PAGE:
Presentation Title

The invasion of the red slugs: Vayssierea felis (Collingwood 1881) in the Northeastern Pacific

Faculty Mentor

Ángel A. Valdes

Start Date

18-11-2017 2:00 PM

End Date

18-11-2017 2:15 PM

Location

9-255

Session

Bio Sciences 1

Type of Presentation

Oral Talk

Subject Area

biological_agricultural_sciences

Abstract

The invasion of the red slugs: Vayssierea felis (Collingwood 1881) in the Northeastern Pacific

Student author: Karina Moreno, Biological Sciences Department, Cal Poly Pomona

Mentor: Dr. Ángel A. Valdes, Biological Sciences Department, Cal Poly Pomona

Program Sponsor: RISE

Abstract:

Vayssierea felis (Collingwood 1881) is a species of sea slug in the family Okadiaidae, native to the Indo-West Pacific. It is characterized by having a very small body (up to 5 mm long), bright red in color, with no external gill. A few years ago, specimens of this species were found in San Diego and Redondo Beach, California, and are becoming more frequently observed along the Northeast Pacific. The increasing number of these nudibranchs in California indicates that it could potentially be an invasive species. In order to determine the origin of the Northeast Pacific populations, we obtained specimens collected from Japan, Hawaii and California. We hypothesize that the specimens of Vayssierea felis found along California will have a similar genetic make-up to those from Japan and Hawaii. DNA was extracted from tissue samples of the specimens. The extracted DNA was sequenced for the two mitochondrial genes (CO1, 16S) and a nuclear gene (H3). Phylogenetic analyses were conducted on these genes to determine the relationship among the specimens. We found that the specimens from California are genetically distinct from those found in Hawaii and Japan, suggesting that this group could be a species complex.

Key words: systematics, phylogeny, Okadiaidae, CO1, 16S, H3, species complex, non-native

Summary of research results to be presented

DNA sequencing for the 16S, CO1 and H3 genes of the specimens collected from Japan, Hawaii, and California showed differences in the genes of these populations. This suggests that Vayssierea felis could potentially be a species complex and may have resided in California for a longer period of time than previously thought.

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Nov 18th, 2:00 PM Nov 18th, 2:15 PM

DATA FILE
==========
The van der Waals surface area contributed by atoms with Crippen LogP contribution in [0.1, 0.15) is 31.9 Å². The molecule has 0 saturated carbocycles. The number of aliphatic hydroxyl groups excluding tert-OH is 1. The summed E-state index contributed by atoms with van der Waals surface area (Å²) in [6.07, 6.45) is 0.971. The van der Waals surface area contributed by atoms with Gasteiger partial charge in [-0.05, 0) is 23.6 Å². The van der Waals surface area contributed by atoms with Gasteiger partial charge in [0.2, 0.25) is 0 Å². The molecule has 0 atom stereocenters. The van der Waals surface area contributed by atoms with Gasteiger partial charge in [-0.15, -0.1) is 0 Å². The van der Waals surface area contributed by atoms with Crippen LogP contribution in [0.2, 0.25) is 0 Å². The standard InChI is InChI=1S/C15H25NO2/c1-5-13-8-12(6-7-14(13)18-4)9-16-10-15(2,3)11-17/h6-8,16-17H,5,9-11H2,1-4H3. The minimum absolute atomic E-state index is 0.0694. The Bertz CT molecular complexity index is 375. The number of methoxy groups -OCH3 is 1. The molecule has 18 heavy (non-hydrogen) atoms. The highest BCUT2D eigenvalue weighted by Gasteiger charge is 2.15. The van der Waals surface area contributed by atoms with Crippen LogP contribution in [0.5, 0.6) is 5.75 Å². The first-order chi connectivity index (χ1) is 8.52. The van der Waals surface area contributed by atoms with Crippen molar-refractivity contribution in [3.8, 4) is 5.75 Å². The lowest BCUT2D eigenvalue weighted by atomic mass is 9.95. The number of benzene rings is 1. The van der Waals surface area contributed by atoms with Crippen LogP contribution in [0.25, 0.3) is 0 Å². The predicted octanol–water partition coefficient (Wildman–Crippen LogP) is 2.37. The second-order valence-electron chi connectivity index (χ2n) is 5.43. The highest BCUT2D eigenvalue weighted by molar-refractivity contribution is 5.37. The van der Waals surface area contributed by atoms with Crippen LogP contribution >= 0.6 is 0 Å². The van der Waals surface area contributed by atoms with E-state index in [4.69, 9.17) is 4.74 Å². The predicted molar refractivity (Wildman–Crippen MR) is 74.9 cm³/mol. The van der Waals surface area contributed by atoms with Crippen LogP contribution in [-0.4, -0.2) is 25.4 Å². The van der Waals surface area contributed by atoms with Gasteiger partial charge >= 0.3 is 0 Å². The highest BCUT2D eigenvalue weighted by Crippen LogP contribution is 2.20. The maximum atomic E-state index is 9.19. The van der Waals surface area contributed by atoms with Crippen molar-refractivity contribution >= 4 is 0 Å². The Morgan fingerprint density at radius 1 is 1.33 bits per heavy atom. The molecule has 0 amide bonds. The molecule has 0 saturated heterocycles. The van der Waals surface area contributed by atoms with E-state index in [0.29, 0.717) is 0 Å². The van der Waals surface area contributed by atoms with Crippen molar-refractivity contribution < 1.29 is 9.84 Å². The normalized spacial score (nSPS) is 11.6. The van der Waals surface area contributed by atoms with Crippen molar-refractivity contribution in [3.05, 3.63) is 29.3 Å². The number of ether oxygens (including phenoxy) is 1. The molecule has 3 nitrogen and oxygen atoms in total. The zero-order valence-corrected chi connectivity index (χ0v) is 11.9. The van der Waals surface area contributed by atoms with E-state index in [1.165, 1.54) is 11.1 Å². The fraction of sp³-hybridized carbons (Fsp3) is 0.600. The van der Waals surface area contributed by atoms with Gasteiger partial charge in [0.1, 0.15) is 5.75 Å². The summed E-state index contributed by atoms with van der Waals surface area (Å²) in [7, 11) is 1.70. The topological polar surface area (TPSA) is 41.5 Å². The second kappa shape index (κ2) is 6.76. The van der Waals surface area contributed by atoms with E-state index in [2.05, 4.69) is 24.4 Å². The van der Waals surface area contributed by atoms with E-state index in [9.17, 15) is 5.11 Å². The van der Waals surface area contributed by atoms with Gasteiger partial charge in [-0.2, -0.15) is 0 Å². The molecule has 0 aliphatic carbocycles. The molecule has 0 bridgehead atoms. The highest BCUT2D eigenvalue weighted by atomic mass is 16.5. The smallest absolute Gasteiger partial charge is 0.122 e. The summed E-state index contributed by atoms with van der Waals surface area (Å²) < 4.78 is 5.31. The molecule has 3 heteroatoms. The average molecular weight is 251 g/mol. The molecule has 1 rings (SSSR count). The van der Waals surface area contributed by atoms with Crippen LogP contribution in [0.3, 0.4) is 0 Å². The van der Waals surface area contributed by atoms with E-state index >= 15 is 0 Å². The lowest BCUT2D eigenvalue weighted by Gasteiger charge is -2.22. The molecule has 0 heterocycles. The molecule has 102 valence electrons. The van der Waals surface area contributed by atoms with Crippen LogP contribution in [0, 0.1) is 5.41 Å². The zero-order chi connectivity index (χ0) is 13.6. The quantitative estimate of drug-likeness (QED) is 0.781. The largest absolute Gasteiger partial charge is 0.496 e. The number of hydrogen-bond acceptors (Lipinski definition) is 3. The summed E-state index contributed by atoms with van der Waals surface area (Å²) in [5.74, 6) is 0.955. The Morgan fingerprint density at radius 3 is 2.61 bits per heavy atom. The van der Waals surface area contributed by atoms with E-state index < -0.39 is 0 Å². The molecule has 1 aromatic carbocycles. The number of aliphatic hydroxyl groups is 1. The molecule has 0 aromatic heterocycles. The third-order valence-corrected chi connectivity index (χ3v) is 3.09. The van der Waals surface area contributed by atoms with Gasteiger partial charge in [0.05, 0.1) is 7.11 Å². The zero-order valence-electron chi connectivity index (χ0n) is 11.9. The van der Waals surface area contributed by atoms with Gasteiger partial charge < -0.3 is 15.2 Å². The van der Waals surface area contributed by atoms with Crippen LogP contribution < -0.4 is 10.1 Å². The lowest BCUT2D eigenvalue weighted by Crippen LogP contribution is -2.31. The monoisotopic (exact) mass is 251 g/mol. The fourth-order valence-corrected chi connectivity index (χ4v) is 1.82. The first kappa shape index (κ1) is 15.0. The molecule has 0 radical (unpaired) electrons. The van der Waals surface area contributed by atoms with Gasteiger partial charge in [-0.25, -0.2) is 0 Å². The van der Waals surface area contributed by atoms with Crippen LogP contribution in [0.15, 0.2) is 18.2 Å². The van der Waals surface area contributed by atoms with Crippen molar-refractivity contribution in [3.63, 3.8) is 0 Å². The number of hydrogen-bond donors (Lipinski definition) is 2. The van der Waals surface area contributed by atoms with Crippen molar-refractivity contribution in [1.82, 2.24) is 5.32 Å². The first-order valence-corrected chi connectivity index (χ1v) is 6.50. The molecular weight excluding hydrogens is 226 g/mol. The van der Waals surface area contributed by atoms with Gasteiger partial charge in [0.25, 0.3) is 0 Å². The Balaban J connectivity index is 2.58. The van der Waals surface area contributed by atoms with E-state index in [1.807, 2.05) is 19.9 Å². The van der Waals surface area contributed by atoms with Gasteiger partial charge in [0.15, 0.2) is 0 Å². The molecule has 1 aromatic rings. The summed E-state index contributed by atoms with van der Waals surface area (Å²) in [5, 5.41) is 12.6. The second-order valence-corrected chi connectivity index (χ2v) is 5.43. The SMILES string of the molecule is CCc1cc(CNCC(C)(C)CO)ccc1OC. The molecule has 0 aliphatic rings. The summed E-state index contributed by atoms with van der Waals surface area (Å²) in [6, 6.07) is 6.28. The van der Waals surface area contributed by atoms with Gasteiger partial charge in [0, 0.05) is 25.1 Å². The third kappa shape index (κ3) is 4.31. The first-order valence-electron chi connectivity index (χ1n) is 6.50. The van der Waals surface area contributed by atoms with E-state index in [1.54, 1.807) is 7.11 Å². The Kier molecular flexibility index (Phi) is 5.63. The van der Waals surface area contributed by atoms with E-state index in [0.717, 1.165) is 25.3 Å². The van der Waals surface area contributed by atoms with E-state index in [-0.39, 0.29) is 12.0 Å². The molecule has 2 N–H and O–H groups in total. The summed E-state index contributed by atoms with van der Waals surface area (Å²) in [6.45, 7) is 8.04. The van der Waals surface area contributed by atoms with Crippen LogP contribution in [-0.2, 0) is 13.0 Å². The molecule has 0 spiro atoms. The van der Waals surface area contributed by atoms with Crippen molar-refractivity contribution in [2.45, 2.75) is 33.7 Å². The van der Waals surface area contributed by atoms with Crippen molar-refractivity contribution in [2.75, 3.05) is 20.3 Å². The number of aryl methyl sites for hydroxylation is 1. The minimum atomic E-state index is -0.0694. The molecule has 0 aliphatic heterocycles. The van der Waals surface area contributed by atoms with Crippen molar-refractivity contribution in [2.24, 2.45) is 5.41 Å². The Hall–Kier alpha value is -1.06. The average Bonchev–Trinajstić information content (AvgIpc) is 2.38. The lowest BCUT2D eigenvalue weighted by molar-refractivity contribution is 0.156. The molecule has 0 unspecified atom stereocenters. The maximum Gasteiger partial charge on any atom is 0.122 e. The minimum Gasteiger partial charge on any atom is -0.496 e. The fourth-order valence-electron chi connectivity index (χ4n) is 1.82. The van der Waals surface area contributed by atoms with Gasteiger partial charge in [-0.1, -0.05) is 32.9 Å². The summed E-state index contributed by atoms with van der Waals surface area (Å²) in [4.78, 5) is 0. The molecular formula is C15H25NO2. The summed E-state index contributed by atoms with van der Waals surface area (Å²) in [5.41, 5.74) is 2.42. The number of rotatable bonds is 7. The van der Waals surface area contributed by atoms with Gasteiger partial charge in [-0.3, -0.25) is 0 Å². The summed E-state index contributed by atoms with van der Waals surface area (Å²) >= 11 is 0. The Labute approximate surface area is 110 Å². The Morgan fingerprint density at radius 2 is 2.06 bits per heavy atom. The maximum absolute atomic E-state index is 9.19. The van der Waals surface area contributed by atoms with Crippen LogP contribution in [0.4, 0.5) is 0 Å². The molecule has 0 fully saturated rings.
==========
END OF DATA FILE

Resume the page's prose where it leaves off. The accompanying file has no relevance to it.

The invasion of the red slugs: Vayssierea felis (Collingwood 1881) in the Northeastern Pacific

9-255

The invasion of the red slugs: Vayssierea felis (Collingwood 1881) in the Northeastern Pacific

Student author: Karina Moreno, Biological Sciences Department, Cal Poly Pomona

Mentor: Dr. Ángel A. Valdes, Biological Sciences Department, Cal Poly Pomona

Program Sponsor: RISE

Abstract:

Vayssierea felis (Collingwood 1881) is a species of sea slug in the family Okadiaidae, native to the Indo-West Pacific. It is characterized by having a very small body (up to 5 mm long), bright red in color, with no external gill. A few years ago, specimens of this species were found in San Diego and Redondo Beach, California, and are becoming more frequently observed along the Northeast Pacific. The increasing number of these nudibranchs in California indicates that it could potentially be an invasive species. In order to determine the origin of the Northeast Pacific populations, we obtained specimens collected from Japan, Hawaii and California. We hypothesize that the specimens of Vayssierea felis found along California will have a similar genetic make-up to those from Japan and Hawaii. DNA was extracted from tissue samples of the specimens. The extracted DNA was sequenced for the two mitochondrial genes (CO1, 16S) and a nuclear gene (H3). Phylogenetic analyses were conducted on these genes to determine the relationship among the specimens. We found that the specimens from California are genetically distinct from those found in Hawaii and Japan, suggesting that this group could be a species complex.

Key words: systematics, phylogeny, Okadiaidae, CO1, 16S, H3, species complex, non-native